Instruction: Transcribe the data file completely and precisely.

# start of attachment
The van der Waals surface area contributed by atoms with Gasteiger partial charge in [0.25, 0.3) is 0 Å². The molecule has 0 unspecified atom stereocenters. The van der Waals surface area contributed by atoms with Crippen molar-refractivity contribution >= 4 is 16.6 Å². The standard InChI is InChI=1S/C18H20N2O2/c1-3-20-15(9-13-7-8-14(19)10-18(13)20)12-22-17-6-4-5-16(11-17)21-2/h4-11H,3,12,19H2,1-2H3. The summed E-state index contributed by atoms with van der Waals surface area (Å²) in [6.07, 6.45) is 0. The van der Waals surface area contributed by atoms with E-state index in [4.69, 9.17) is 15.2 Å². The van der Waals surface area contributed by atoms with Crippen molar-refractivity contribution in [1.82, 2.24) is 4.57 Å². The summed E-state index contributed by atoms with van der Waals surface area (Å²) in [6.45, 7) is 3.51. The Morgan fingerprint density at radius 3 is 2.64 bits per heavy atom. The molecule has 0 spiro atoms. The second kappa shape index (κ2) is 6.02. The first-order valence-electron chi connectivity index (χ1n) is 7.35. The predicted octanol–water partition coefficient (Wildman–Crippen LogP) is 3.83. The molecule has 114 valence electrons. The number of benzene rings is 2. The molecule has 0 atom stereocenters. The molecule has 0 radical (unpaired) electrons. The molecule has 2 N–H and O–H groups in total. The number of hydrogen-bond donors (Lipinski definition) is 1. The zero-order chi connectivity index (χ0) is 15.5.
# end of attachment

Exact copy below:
The van der Waals surface area contributed by atoms with Gasteiger partial charge in [0.25, 0.3) is 0 Å². The molecule has 0 unspecified atom stereocenters. The van der Waals surface area contributed by atoms with Crippen molar-refractivity contribution >= 4 is 16.6 Å². The standard InChI is InChI=1S/C18H20N2O2/c1-3-20-15(9-13-7-8-14(19)10-18(13)20)12-22-17-6-4-5-16(11-17)21-2/h4-11H,3,12,19H2,1-2H3. The summed E-state index contributed by atoms with van der Waals surface area (Å²) in [6.07, 6.45) is 0. The van der Waals surface area contributed by atoms with E-state index in [4.69, 9.17) is 15.2 Å². The van der Waals surface area contributed by atoms with Crippen molar-refractivity contribution in [1.82, 2.24) is 4.57 Å². The summed E-state index contributed by atoms with van der Waals surface area (Å²) in [6.45, 7) is 3.51. The Morgan fingerprint density at radius 3 is 2.64 bits per heavy atom. The molecule has 0 spiro atoms. The second kappa shape index (κ2) is 6.02. The first-order valence-electron chi connectivity index (χ1n) is 7.35. The predicted octanol–water partition coefficient (Wildman–Crippen LogP) is 3.83. The molecule has 114 valence electrons. The number of benzene rings is 2. The molecule has 0 atom stereocenters. The molecule has 0 radical (unpaired) electrons. The molecule has 2 N–H and O–H groups in total. The number of hydrogen-bond donors (Lipinski definition) is 1. The zero-order chi connectivity index (χ0) is 15.5.